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Triplestores 101: Storing Data for Efficient Inferencing

By   /  September 29, 2016  /  No Comments

eg_triples_092916Relational databases are the workhorses of many corporate analytical and reporting applications, but the rise of Big Data has led to the rise of alternative, NoSQL database models. They are better suited for the nature of the data and the kinds of questions that will be asked against that data. Triplestores are a kind of NoSQL database that store data in “triples” rather than the traditional relational structure.  They are similar to graph databases, or rather are a separate division of the standard graph configuration, but also have some distinct differences. These databases can handle trillions of records and support inferencing, making them excellent for Analytics. Triplestores use URIs, which means they support querying and reasoning about the Semantic Web.

 Triplestores and Resource Description Framework

Unlike relational databases which store data in tables, triplestores store data as statements in the Subject-Predicate-Object form, such as “Jessica teaches Computer Science”; each statement is called a triple. This data representation uses the Resource Description Framework (RDF), a standard model for publishing and sharing data on the Web. The subject, predicate, and object all can be URIs, enabling data to be easily linked.

The collection of statements in a triplestore forms a graph database of facts. Each triple can have a name, creating a named graph. The subject and object are the nodes of the graph, and the predicates form the edges between them. There can optionally be a schema model, called an ontology, which provides a formal description of the data.

Triplestores have three possible architectures:

  • In-memory: which stores the triples in main memory
  • Native Store: which provides persistent storage as a triplestore
  • Non-native Store: which provides persistent storage using a third party RDBMS.

The Advantages of Triplestores

Triplestores offer several advantages compared to traditional database management systems:

  • Flexibility: There’s no need to define a schema in advance, and no need for artificial entities such as tables to represent a many to many relationship. The lack of a predefined data schema means that altering the data model is easy.
  • Easy Import/Export: RDF can be imported or exported using the standardized formats N-Triples or N-Quads. As a result, users aren’t locked in to using a specific vendor’s implementation.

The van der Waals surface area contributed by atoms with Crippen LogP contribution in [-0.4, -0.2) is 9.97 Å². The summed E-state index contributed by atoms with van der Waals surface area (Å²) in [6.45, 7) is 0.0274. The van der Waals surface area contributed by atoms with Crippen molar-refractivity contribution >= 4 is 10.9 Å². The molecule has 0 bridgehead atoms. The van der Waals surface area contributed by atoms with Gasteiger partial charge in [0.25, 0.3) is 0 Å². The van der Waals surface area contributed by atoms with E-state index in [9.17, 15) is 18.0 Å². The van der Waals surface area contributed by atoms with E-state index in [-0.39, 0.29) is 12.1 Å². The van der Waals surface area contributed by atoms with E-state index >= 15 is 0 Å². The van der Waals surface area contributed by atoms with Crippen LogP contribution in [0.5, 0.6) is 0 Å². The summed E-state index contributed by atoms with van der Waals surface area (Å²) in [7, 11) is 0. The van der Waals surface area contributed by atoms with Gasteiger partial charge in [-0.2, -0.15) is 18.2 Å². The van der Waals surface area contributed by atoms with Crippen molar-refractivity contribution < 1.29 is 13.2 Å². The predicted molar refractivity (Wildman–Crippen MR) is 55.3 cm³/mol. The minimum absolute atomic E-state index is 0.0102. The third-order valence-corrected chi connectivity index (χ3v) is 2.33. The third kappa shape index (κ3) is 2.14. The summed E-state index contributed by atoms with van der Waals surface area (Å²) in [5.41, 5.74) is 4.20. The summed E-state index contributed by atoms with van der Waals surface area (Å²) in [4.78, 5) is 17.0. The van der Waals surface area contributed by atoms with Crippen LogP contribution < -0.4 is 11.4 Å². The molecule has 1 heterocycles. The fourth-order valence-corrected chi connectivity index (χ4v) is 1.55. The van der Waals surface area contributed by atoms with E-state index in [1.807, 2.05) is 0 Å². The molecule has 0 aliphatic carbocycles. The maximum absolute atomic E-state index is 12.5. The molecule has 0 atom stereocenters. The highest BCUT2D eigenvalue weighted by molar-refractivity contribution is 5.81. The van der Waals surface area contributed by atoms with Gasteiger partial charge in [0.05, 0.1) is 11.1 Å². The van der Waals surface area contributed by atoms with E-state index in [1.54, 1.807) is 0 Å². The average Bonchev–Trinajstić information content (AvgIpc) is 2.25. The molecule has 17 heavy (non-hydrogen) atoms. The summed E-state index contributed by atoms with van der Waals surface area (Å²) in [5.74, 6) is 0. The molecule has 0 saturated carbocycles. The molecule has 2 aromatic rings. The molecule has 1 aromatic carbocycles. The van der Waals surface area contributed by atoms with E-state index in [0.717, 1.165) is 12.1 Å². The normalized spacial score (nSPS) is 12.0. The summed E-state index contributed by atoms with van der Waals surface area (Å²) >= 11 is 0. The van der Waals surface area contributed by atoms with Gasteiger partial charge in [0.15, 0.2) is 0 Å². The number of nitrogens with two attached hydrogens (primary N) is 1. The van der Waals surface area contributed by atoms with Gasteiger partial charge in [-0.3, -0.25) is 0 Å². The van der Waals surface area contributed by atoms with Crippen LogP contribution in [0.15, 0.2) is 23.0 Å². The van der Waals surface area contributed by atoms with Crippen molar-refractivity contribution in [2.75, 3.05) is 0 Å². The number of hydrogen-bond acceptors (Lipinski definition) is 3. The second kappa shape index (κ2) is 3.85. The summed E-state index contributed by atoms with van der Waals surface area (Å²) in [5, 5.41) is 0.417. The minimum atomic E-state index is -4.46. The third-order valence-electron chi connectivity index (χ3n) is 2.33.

• Efficient Querying: Triplestores can be queried using the language SPARQL. Unlike queries using SQL, which become complicated and inefficient if the database wasn’t designed with columns to join and indexes to make the search efficient, triplestores can easily handle complex queries.
  • Easy Sharing: Because triplestores use URIs, sharing data is simple. This is an advantage for analytics programs that need to bring together data from multiple sources.
  • Relationship Discovery: When combined with ontologies that formally define the objects and their relationship types, triplestores support inferencing that enables the discovery of implicit facts and relationships.

Querying Triplestores Using SPARQL

Triplestores are queried by a language called SPARQL (SPARQL Protocol and RDF Query Language). Like SQL, data can be extracted in tabular format using a Select query. The queries are structured such that a prefix defines the namespace, and a select clause defines the result set to be returned from the specified data set where the triple matches a query pattern. Additional clauses, such as order by and distinct modify the result set. Variables are used in clauses and using the same variable in multiple patterns in the query define joins.

SPARQL also supports a Construct query that generates the results as RDF, an Ask query that answers Yes/No questions, and a Describe query that describes the resources that match the query.

Because triplestores use URIs to reference data, queries can be run from public SPARQL endpoints such as one provided by the UK government. These public endpoints and the use of URIs mean that any accessible data can easily be joined to any other accessible data.

Use Cases for Triplestores